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Pinocchio reaches the Island of the Busy Bees and finds the Fairy once more
Pinocchio, spurred on by the hope of finding his father and of being in time to save him, swam all night long.
And what a horrible night it was! It poured rain, it hailed, it thundered, and the lightning was so bright that it turned the night into day.
At dawn, he saw, not far away from him, a long stretch of sand. It was an island in the middle of the sea.
Pinocchio tried his best to get there, but he couldn't. The waves played with him and tossed him about as if he were a twig or a bit of straw. At last, and luckily for him, a tremendous wave tossed him to the very spot where he wanted to be. The blow from the wave was so strong that, as he fell to the ground, his joints cracked and almost broke. But, nothing daunted, he jumped to his feet and cried:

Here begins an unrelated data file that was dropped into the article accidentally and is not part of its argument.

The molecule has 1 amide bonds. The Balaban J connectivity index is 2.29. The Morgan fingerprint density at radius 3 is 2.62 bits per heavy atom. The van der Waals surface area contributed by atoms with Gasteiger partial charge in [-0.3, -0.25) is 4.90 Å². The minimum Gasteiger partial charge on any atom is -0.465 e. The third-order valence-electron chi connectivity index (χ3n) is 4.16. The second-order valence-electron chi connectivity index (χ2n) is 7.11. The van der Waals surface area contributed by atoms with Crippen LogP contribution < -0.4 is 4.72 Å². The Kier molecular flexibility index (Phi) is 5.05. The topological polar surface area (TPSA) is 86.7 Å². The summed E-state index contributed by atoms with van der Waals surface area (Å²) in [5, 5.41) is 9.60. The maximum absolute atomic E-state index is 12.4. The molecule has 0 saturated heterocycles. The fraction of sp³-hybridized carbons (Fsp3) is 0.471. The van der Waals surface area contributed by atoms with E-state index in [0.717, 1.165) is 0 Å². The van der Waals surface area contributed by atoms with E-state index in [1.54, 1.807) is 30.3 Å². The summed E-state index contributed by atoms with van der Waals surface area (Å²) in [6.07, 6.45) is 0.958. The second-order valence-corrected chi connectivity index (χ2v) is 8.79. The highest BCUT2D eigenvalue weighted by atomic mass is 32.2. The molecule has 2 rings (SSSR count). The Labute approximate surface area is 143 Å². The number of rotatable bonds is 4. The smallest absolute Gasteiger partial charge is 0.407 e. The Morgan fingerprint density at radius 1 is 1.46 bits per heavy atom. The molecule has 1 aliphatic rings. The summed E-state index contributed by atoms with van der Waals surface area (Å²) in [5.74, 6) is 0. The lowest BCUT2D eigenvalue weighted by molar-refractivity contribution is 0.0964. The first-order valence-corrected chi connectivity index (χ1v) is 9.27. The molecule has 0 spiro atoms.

"Once more I have escaped with my life!"
Little by little the sky cleared. The sun came out in full splendor and the sea became as calm as a lake.
Then the Marionette took off his clothes and laid them on the sand to dry. He looked over the waters to see whether he might catch sight of a boat with a little man in it. He searched and he searched, but he saw nothing except sea and sky and far away a few sails, so small that they might have been birds.
"If only I knew the name of this island!" he said to himself. "If I even knew what kind of people I would find here! But whom shall I ask? There is no one here."
The idea of finding himself in so lonesome a spot made him so sad that he was about to cry, but just then he saw a big Fish swimming near-by, with his head far out of the water.
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